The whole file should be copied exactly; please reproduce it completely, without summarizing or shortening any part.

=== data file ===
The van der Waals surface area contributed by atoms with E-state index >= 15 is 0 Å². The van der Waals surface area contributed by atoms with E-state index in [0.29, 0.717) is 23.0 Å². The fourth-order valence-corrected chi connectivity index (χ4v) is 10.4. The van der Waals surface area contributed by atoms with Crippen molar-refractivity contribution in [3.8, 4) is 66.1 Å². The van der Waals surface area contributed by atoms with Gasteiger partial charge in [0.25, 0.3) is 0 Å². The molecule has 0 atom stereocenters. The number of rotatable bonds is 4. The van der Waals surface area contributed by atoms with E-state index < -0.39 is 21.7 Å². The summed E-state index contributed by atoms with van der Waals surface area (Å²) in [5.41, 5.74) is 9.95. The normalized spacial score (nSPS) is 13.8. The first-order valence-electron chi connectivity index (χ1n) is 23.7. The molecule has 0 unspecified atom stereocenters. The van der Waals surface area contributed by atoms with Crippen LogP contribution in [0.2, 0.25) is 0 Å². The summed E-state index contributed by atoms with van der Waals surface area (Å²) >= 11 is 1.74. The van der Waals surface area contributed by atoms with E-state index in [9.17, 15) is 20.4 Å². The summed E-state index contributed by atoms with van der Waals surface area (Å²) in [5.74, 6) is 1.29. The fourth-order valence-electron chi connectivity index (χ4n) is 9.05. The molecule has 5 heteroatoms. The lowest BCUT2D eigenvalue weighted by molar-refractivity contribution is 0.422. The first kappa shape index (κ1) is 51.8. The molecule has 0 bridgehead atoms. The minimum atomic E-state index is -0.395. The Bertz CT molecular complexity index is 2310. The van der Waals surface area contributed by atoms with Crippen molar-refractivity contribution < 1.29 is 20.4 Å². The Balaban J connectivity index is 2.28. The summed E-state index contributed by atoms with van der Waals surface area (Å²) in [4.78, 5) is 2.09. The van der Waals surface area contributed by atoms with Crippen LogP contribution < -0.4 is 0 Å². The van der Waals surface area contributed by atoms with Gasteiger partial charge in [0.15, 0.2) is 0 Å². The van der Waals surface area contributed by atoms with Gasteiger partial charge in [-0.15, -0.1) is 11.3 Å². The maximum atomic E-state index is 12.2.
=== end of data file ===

The van der Waals surface area contributed by atoms with E-state index >= 15 is 0 Å². The van der Waals surface area contributed by atoms with E-state index in [0.29, 0.717) is 23.0 Å². The fourth-order valence-corrected chi connectivity index (χ4v) is 10.4. The van der Waals surface area contributed by atoms with Crippen molar-refractivity contribution in [3.8, 4) is 66.1 Å². The van der Waals surface area contributed by atoms with Gasteiger partial charge in [0.25, 0.3) is 0 Å². The molecule has 0 atom stereocenters. The number of rotatable bonds is 4. The van der Waals surface area contributed by atoms with E-state index < -0.39 is 21.7 Å². The summed E-state index contributed by atoms with van der Waals surface area (Å²) in [5.41, 5.74) is 9.95. The normalized spacial score (nSPS) is 13.8. The first-order valence-electron chi connectivity index (χ1n) is 23.7. The molecule has 0 unspecified atom stereocenters. The van der Waals surface area contributed by atoms with Crippen LogP contribution in [0.2, 0.25) is 0 Å². The summed E-state index contributed by atoms with van der Waals surface area (Å²) >= 11 is 1.74. The van der Waals surface area contributed by atoms with E-state index in [9.17, 15) is 20.4 Å². The summed E-state index contributed by atoms with van der Waals surface area (Å²) in [5.74, 6) is 1.29. The fourth-order valence-electron chi connectivity index (χ4n) is 9.05. The molecule has 5 heteroatoms. The lowest BCUT2D eigenvalue weighted by molar-refractivity contribution is 0.422. The first kappa shape index (κ1) is 51.8. The molecule has 0 bridgehead atoms. The minimum atomic E-state index is -0.395. The Bertz CT molecular complexity index is 2310. The van der Waals surface area contributed by atoms with Crippen molar-refractivity contribution < 1.29 is 20.4 Å². The Balaban J connectivity index is 2.28. The summed E-state index contributed by atoms with van der Waals surface area (Å²) in [4.78, 5) is 2.09. The van der Waals surface area contributed by atoms with Crippen LogP contribution < -0.4 is 0 Å². The van der Waals surface area contributed by atoms with Gasteiger partial charge in [0.15, 0.2) is 0 Å². The van der Waals surface area contributed by atoms with Gasteiger partial charge in [-0.15, -0.1) is 11.3 Å². The maximum atomic E-state index is 12.2.